There has been considerable anxiety in law enforcement about the safety of officers since the outbreak of unrest in Ferguson and the killing of two New York police officers in December by a lone gunman in retribution for the death of Eric Garner at the hands of the NYPD.
Underpinning these concerns is the commonly accepted truth that law enforcement, for all its faults, is necessary for protecting citizens and preserving social order. Those tasked with protecting and serving the population must also be protected.
This fear was evidenced in the statement by the St Louis police chief, Jon Belmar. “These police officers were standing there and they were shot, just because they were police officers,” he said.
But there is a danger that incidents such as these could be used as evidence for the need for even tighter policing. This, in turn, reflects the increasingly authoritarian character of 21st-century policing. In the US this is marked by the rise of militarised police, enhanced government surveillance and rising incarceration rates.
While the shooting of these two officers is an unquestionable tragedy, it is also a call for a more fundamental transformation of US law enforcement.
The shooting was preceded by a stand-off between two dozen police officers clad in riot gear and a group of “tense but peaceful” protesters calling for the local mayor to resign.
At present, it is still unclear who shot the police officers – but Michael Brown’s family have called for the violent incident not to detract from the fight for justice for the teenager whose death sparked tension in Ferguson in the first place.
This latest shooting comes against a backdrop of intense national debate about the future of US law enforcement. A recent Department of Justice Report concluded Ferguson used its police less as a force for protecting citizens and more as a “collection agency” that doled out traffic tickets, particularly to black residents, to increase its public revenue.
US attorney-general, Eric Holder, has promised that the Ferguson police department will be reformed and possibly even dismantled in order to put an end to this “toxic envirnment”.
But the Department of Justice report and the mainstream media have primarily focused on reducing racism within the police force. They have failed to consider how increased policing of the entire population might be aggravating tensions. It would be a step too far to call the US a “police state”, but it is, at the very least, an extensively and increasingly “policed state”.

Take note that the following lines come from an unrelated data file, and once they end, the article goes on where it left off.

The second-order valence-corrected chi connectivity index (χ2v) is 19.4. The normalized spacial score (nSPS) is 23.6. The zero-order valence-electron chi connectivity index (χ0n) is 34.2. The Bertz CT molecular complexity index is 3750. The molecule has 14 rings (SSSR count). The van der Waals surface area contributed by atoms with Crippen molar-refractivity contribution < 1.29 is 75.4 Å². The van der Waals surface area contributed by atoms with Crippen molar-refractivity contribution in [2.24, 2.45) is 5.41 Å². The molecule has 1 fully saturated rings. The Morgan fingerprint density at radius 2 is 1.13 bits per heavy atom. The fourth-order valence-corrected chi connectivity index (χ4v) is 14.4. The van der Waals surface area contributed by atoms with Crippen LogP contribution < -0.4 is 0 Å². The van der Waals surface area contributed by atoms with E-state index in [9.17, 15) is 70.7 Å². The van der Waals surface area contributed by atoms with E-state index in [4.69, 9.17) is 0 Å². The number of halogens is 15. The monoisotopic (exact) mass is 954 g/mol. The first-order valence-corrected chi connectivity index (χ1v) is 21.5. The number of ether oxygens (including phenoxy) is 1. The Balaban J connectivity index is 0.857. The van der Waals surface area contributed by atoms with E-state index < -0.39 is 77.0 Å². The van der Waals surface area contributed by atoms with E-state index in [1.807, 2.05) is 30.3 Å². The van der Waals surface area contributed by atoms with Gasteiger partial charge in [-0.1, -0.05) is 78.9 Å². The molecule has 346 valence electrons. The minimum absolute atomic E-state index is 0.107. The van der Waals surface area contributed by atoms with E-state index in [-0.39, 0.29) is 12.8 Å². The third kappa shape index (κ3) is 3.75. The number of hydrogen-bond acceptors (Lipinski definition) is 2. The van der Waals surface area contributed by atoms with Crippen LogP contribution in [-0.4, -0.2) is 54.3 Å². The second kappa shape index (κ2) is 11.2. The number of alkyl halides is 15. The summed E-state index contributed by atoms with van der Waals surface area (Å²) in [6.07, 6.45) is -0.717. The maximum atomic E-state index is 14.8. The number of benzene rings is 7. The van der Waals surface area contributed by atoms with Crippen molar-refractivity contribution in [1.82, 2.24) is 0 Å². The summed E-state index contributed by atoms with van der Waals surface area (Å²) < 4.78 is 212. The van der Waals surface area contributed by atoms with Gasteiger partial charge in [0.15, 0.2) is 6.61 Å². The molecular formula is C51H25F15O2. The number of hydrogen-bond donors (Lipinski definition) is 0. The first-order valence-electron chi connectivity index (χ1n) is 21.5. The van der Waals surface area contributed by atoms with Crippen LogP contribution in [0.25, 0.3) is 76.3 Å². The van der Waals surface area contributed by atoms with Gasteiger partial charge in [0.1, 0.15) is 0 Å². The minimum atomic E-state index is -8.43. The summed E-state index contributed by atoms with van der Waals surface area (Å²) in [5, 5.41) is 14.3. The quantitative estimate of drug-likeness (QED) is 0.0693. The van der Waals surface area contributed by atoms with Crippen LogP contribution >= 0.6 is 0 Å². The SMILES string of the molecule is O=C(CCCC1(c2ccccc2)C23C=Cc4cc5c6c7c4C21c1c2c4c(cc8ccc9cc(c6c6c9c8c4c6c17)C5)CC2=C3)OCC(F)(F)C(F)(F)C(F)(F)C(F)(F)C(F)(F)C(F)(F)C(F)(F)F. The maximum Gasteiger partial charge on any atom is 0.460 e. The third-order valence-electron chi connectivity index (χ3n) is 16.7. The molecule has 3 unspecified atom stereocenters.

The US is a world leader when it comes to incarceration ratesfor a start. And policies such as the War on Drugs have dramatically expanded powers to search ordinary citizens, seize their property and place them under arbitrary arrest. The increased willingness of police to arrest people for relatively minor crimes such as jaywalking has become part of co-ordinated campaigns to reduce crime locally. Social issues are commonly met with a policing solution – and not as a last resort but as a first instinct.
As in many countries, enhanced video and digital surveillanceis employed in the US to root out home-grown radicals. The threat of immigration is met with calls for greater border control. World peace is pursued through military interventions and drone attacks.
The efficacy of these policing strategies ultimately pales in significance to the wider psychological effects they have on ordinary people. An increased police presence produces heightened feelings of paranoia and mistrust as well as negatively intruding on the daily lives of American citizens for little justifiable reason.
There is growing evidence that it is not policing but community activism and involvement that can best reduce crime rates. It is, therefore, crucially important to discard the mindset that policing equals strength and safety.
Arising out of this tragedy is the renewed possibility for realising a less policed society. In doing so, more resources and social imagination could be invested into fostering vibrant, tolerant and economically developed communities and cities.
This article was originally published on The Conversation.
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